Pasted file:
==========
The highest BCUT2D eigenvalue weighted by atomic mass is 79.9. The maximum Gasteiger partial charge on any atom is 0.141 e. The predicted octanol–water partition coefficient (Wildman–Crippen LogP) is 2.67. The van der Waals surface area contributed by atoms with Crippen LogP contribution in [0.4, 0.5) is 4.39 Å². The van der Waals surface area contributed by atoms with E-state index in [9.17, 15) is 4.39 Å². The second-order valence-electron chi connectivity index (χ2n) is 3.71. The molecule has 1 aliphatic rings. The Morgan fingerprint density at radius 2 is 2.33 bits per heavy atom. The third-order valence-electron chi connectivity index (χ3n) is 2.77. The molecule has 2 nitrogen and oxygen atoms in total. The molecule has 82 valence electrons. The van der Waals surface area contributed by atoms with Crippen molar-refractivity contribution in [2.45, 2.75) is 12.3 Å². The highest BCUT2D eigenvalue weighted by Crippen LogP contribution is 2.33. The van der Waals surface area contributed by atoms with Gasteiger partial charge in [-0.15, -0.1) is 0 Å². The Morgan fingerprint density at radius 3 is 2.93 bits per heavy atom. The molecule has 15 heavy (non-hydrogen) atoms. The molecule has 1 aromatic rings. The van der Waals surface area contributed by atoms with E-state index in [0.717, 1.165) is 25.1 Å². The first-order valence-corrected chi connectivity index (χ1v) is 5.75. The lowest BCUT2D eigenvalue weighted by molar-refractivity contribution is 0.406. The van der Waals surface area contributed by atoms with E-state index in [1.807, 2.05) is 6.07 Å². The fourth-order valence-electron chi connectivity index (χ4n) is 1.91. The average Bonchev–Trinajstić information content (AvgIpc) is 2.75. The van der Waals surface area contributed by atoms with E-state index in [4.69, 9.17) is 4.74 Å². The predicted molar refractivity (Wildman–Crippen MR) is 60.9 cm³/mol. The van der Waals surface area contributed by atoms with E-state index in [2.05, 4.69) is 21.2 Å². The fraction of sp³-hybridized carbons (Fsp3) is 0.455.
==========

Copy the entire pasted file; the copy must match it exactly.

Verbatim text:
The highest BCUT2D eigenvalue weighted by atomic mass is 79.9. The maximum Gasteiger partial charge on any atom is 0.141 e. The predicted octanol–water partition coefficient (Wildman–Crippen LogP) is 2.67. The van der Waals surface area contributed by atoms with Crippen LogP contribution in [0.4, 0.5) is 4.39 Å². The van der Waals surface area contributed by atoms with E-state index in [9.17, 15) is 4.39 Å². The second-order valence-electron chi connectivity index (χ2n) is 3.71. The molecule has 1 aliphatic rings. The Morgan fingerprint density at radius 2 is 2.33 bits per heavy atom. The third-order valence-electron chi connectivity index (χ3n) is 2.77. The molecule has 2 nitrogen and oxygen atoms in total. The molecule has 82 valence electrons. The van der Waals surface area contributed by atoms with Crippen molar-refractivity contribution in [2.45, 2.75) is 12.3 Å². The highest BCUT2D eigenvalue weighted by Crippen LogP contribution is 2.33. The van der Waals surface area contributed by atoms with Gasteiger partial charge in [-0.15, -0.1) is 0 Å². The Morgan fingerprint density at radius 3 is 2.93 bits per heavy atom. The molecule has 15 heavy (non-hydrogen) atoms. The molecule has 1 aromatic rings. The van der Waals surface area contributed by atoms with E-state index in [0.717, 1.165) is 25.1 Å². The first-order valence-corrected chi connectivity index (χ1v) is 5.75. The lowest BCUT2D eigenvalue weighted by molar-refractivity contribution is 0.406. The van der Waals surface area contributed by atoms with E-state index in [1.807, 2.05) is 6.07 Å². The fourth-order valence-electron chi connectivity index (χ4n) is 1.91. The average Bonchev–Trinajstić information content (AvgIpc) is 2.75. The van der Waals surface area contributed by atoms with E-state index in [4.69, 9.17) is 4.74 Å². The predicted molar refractivity (Wildman–Crippen MR) is 60.9 cm³/mol. The van der Waals surface area contributed by atoms with E-state index in [2.05, 4.69) is 21.2 Å². The fraction of sp³-hybridized carbons (Fsp3) is 0.455.